Using inventory procedures to aid in financial management of a pharmacy is a common and necessary practice. Many times a Pharmacy Technician will be the person to maintain inventory by receiving and stocking orders on shelves, rotating stock, returning outdated stock to the manufacturer for a credit, and setting order points for consistent stock of items needed in the pharmacy.
Orders must be received and checked for accuracy promptly, for a couple of reasons: first, the order must be checked for accuracy to ensure the amount of product shipped was the amount ordered, and to ensure nothing unwanted is received into the pharmacy. Next, cold or frozen items must be stored immediately to ensure they do not thaw and compromise the efficacy of the product. Once the product is received, it must be stored properly, not only to ensure correct temperatures are maintained, but to be sure stock is rotated. Stock should be rotated according to the FIFO procedure, or “First In, First Out”, with the oldest product at the front and the newest at the back. This helps to make sure product is used before the expiration date so that nothing has to be thrown away, which would waste money.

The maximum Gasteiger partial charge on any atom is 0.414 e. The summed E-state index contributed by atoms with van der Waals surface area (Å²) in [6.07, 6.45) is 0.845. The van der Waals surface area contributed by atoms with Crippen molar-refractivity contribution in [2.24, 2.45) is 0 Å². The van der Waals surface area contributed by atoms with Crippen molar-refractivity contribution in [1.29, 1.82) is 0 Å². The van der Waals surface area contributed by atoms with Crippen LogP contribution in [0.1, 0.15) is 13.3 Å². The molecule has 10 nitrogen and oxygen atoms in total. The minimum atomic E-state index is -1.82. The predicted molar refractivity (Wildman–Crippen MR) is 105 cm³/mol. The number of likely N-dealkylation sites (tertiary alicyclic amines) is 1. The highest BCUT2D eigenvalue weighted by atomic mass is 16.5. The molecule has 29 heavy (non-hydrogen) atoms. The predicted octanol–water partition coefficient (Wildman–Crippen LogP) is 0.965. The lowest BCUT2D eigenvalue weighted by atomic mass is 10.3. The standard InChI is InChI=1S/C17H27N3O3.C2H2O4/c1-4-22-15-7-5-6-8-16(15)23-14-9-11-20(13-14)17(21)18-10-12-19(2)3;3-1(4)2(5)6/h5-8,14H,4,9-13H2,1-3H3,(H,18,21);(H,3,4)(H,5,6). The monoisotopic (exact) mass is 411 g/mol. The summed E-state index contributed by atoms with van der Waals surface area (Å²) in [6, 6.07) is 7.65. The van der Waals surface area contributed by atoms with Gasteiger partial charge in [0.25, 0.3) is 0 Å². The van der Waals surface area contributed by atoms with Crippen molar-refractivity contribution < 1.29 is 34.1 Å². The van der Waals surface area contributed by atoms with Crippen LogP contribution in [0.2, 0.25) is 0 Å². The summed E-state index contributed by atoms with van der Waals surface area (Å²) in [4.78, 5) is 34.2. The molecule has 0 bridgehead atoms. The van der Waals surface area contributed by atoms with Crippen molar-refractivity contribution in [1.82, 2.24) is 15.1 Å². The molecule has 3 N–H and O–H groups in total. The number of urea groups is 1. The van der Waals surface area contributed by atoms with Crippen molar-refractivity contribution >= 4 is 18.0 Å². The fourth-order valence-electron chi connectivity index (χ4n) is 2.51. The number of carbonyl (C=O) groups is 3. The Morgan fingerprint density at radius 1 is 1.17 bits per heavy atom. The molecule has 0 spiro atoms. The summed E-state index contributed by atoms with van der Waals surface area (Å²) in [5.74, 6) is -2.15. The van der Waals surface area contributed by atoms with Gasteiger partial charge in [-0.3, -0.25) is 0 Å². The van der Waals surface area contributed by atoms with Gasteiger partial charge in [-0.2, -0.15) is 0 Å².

Expired product is called inventory spoilage. Product passing the expiration date or stored improperly can spoil, and it may cause the chemical compounds in the medication to break down or change, causing changed therapeutic function or loss of efficacy or potency. Some companies allow outdated product to be returned to them for credit. This is generally the technician’s job. Sometimes wholesalers won’t accept expired drugs, but the manufacturer of the drug will. Many drugs must be discarded or returned before the expiration date, because if they are sold to a patient they may be used after the expiration date.
Pharmacy Technicians are also generally responsible for setting and maintaining reorder points, either manually or with a computer. The reorder points are the minimum...
References: American Pharmacists Association. (2007)). The Pharmacy Technician (3rd ed.). Colorado: Morton Publishing.
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